I’ve had a love of American Football since my teens. Staying up late to watch games, volume down low so I didn’t wake up my folks, and using dial up internet to purchase merchandise online; I was hooked. Fantasy football as a Brit is a night owl’s game for sure. My journey into the fantasy world has been more recent though, and has really connected me to a sport I was already passionate about. It was a rough start though.
Initially, when I got into fantasy football I made all the beginners mistakes. I’m sure we all have: I drafted a quarterback in round one, followed the ADP guide on the site I was drafting on and filled my starting team with a D/ST and kicker before filling my bench with depth at running back and wide receiver as is now the norm. To draw a comparison. Imagine you were asked - without any knowledge of the English Premier League - to do a fantasy soccer draft. You roll up your sleeves, ready to get involved. Where will you start? When do you draft a goalkeeper? Who would you take number one overall? Do you know whether defenders score more points than strikers? All valid questions, impossible to know without at least some basic knowledge of the sport and the Premier League in particular. To me, the whole football drafting process itself was new, and fantasy soccer in England is very, very different. All players are available to every team in the league and squads are built around a budget which must be stuck to. Only one free agent may be added per week. No trading takes place and the core of most squads stays exactly the same. Stats are hardly counted upon in the selection of players and the only thing considered is goals scored and assists of goals. It’s only in the last two or three years that drafting in soccer fantasy has become the same as the NFL fantasy in the way that each team drafts players exclusively to their rosters. Most soccer fantasy sites have caught on to the fact that the American way of fantasy is not only more in depth, but there is much more skill to it as well. I have knocked soccer on the head for the last few years in favour of the pig skin.
For us Brits, some NFL games start at 6pm but the majority of games are in the dead of night when every other sane person has gone to bed. Only the most ardent of fans are awake at this time and even then, fantasy lineups have most likely been locked. Staying up to watch these midnight clashes is a thing of dreams for most of us. The 9-5 workers may have a chance if they don’t value sleep, but those who start any earlier have no chance unless filled with energy drinks or sugar. Even, then sleep usually wins out. Thankfully, the development of mobile apps in the last few years means even the most novice of us can set up fantasy teams and find player info and stats at any time of the day.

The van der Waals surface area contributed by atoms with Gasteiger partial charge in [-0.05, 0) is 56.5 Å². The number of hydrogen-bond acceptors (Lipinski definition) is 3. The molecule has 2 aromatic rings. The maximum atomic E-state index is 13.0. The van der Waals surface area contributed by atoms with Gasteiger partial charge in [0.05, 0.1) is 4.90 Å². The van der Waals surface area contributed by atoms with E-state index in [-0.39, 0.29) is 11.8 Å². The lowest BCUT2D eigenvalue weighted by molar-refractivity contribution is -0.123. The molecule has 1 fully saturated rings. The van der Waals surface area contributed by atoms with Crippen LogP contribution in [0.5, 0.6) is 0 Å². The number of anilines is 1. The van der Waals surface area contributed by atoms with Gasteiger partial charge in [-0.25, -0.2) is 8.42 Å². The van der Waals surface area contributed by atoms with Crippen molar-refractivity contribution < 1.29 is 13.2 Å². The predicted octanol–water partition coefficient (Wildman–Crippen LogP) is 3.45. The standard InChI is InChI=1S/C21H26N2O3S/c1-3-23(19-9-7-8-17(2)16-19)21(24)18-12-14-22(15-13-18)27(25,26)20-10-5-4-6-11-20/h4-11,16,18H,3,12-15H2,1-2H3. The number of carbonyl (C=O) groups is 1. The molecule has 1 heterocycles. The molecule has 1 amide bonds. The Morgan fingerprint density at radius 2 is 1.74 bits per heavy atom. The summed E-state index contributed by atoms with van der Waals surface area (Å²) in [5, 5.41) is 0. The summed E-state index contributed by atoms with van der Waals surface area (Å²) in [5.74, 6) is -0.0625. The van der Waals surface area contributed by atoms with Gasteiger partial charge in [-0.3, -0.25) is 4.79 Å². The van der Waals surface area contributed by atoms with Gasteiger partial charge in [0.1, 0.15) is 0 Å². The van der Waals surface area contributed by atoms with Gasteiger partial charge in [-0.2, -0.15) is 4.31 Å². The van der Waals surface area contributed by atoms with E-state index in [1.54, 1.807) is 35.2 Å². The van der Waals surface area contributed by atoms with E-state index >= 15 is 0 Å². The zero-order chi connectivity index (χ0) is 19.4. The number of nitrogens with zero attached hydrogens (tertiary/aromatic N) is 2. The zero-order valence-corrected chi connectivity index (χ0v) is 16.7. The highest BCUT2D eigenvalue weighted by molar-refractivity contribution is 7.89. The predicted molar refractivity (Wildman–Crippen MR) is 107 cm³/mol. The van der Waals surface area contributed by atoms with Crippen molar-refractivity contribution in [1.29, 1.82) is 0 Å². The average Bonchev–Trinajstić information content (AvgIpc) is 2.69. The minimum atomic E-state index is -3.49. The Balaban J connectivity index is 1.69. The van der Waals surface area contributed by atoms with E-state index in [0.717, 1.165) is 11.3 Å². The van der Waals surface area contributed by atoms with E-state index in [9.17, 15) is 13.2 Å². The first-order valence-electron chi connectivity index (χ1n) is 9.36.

The hardest part is keeping on top of breaking news. This is where technology is my enemy. All mobile devices now ping and flash with breaking NFL news within seconds of it happening, and if this happens during the night or in a late game then I can’t react as fast as those across the pond. Waiver pickups are a battle if they are a first come first serve, as people awake and plugged in will grab players first. This is easily rectified by using a FAAB system or by having waivers cleared at a specific time.
Stats, stats, stats. Getting to grasp with stats needed for Fantasy is a huge and scary prospect for a Brit, whose only need stat wise is to know goals scored and goals conceded. Knowing these two stats is all you need to pick a team in fantasy soccer. Easy stuff compared to the hundreds of stats involved in the NFL game. Not only do you need to know stats, but player positions as well. A striker is a striker in soccer, so naturally a running back is a running back I originally thought. Seems logical no? Receiving backs, scat backs, first and second down backs. Backs who are patient, backs who are bangers and backs who play all three downs, catch and return punts. I quickly discovered that these backs are the ones you need, very quickly indeed.
One of the hardest things I found was gathering information and learning about the game from a beginner's point of view. All of the information is out there,from hundreds of podcasts all putting a different spin on things and each with a unique point of view to the millions of social media accounts and websites that also offer stats and info. Trying to decipher this info was tricky for someone who didn't grow up knowing the game at all. It felt as if I was trying to learn a new language or code a computer program blind. The more I listened and watched, the more I took on board but didn't know what it all meant. It took me a whole season to understand the basics of the fantasy game. There was no guides for people just starting out in the world of fantasy football and I had to make it job as I went along. I found by joining as many leagues as I could and asking as many questions as possible made it all start to click. The community is a brilliant place and everyone I have come across has been helpful and friendly.
In essence, although the time difference should, in theory, make it easier for British fantasy football fans, it takes dedication and a will to learn to survive and hopefully thrive. Every year, as more and more people sign up to NFL fantasy leagues, I’m inspired to keep learning and keep helping others to get as much enjoyment out of it as I do.